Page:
Oliver Parker’s production of Oscar Wilde’s famous comedy of manners, The Importance of Being Earnest, starts off with a bang and continues it by adding numerous modern elements that sometimes detract from the overall dialogue that is crucial to a comedy of manners. Regardless, most of Wilde’s wit is preserved and humorously delivered by its strong actors.
The film follows two privileged dandies, Jack Worthing (Colin Firth) and Algernon Moncrieff (Rupert Everett), both of whom invent associates to have an excuse to go where they like. Known in London as Earnest, Jack gets in trouble when his love Gwendolen (Frances O’Connor) is only engaged to him because of his supposed name. Algernon, while pretending to be Jack’s brother Earnest, finds himself in a similar quagmire when he gets engaged to Cecily (Reese Witherspoon), a lady who loves his name more than him. To add to this, Gwendolen’s mother (Judi Dench) goes out of her way to prevent the engagement from ever occurring.
The film succeeds on many points. The lavishing set designs and use of colors make the film more lifelike. The cool colors of Algernon’s flat contrasts beautifully with the warm colors of Cecily’s mansion. The elegant choice of colors reminds me of Joe Wright’s (Pride and Prejudice, Atonement) equally beautiful films. Millenoti’s splendid costumes further compliment the colors and even bring a greater sense of nobility to the movie. Parker’s film also switches between scenes, breaking lose of its play origins and giving it an appropriate cinema quality.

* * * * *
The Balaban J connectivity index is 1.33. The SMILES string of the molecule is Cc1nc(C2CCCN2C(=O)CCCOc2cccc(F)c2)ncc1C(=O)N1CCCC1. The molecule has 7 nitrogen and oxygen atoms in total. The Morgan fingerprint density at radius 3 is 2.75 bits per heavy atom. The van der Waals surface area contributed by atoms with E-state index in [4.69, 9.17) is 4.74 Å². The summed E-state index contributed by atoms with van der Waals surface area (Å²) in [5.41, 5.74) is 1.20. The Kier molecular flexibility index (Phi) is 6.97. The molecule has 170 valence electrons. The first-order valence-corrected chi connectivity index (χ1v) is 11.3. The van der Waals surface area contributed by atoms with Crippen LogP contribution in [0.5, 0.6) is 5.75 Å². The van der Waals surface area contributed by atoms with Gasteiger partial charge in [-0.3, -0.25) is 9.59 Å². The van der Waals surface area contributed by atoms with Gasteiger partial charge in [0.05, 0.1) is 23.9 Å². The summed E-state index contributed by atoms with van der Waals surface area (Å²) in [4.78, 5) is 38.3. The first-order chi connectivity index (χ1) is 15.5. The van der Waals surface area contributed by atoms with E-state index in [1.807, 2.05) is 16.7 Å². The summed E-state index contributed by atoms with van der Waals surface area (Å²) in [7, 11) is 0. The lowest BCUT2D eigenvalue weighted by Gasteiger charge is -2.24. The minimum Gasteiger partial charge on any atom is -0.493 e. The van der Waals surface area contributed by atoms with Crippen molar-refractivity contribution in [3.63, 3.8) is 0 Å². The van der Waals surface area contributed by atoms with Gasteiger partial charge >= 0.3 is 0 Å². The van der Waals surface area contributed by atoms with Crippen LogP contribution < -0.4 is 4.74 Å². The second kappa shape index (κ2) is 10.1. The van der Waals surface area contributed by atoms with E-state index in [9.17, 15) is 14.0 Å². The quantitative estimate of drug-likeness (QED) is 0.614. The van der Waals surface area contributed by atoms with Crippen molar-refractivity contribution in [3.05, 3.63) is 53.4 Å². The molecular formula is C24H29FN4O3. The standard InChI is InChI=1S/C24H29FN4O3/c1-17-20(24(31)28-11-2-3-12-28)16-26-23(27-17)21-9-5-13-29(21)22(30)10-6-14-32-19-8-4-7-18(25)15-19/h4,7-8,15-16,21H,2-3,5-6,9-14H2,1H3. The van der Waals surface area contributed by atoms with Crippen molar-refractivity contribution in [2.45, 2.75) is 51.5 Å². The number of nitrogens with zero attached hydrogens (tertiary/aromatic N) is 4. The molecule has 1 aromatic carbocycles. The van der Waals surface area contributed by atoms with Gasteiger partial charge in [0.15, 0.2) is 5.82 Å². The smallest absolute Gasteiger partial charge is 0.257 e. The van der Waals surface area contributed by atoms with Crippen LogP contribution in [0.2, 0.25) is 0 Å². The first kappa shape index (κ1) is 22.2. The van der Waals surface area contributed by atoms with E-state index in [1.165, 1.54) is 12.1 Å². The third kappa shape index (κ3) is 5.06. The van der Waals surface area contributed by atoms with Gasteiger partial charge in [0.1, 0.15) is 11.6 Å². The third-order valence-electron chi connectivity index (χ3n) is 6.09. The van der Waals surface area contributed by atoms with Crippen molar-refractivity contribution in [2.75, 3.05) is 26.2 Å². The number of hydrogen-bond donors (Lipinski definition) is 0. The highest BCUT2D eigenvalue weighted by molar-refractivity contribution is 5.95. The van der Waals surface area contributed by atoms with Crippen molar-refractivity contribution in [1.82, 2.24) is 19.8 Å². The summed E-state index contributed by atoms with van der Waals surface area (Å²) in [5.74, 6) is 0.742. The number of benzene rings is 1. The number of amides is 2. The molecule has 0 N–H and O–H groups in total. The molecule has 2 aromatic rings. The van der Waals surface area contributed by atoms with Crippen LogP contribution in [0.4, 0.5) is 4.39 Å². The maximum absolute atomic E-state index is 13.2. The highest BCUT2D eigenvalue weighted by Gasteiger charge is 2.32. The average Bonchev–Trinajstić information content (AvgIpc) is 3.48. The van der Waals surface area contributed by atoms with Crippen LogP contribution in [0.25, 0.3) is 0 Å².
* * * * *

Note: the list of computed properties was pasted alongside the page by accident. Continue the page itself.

Yet, the movie isn’t without its flaws, most notably the countless Parker additions, such as medieval fantasies or badly sung serenades, that don’t add any meaning. His additions might make the film more exciting and viewable to a modern audience, but they detract from the famous Wildean wit. A comedy of manners depends more on its witty dialogue than on its plot or action, and Parker’s additions at times devalues the dialogue. It even feels as if Parker includes those scenes just to make the movie longer. To be fair, Parker does keep most of the original dialogue with all its intelligent wordplay that stabs at Victorian society.
Other liberties Parker takes with his interpretation include harmlessly casting older actors, possibly meant to attract a more sophisticated older audience, and disastrously adding a twist to the ending, changing one of the most important meanings of the work.
The acting is overall well done. Both Firth and Everett act their roles perfectly, with all their silliness and over-romanticism. Witherspoon gives off a natural performance with a convincing accent and O’Connor plays her role well, but it seems to be lacking. Dench delivers her part with an air of seriousness, sadly leaving out her character’s whimsical and ridiculous side, which only comes through near the end. Perhaps the best actors are Tom Wilkinson and Anna Massey, playing Dr Chasuble and Miss Prism, respectively. The two actors are perfect for each other, portraying an awkward romance that is bound to make the audience laugh.
The ultimate question is: is this movie worth watching? Although Parker under- emphasizes the dialogue, the movie still stays true to its comedy of manners roots with its array of stock characters and biting commentary at Victorian aristocracy. Anyone eager for some high comedy would do well to watch this movie, but don’t expect the best interpretation ever. Rent it when you have nothing to do and delight in one of the English language’s best playwrights.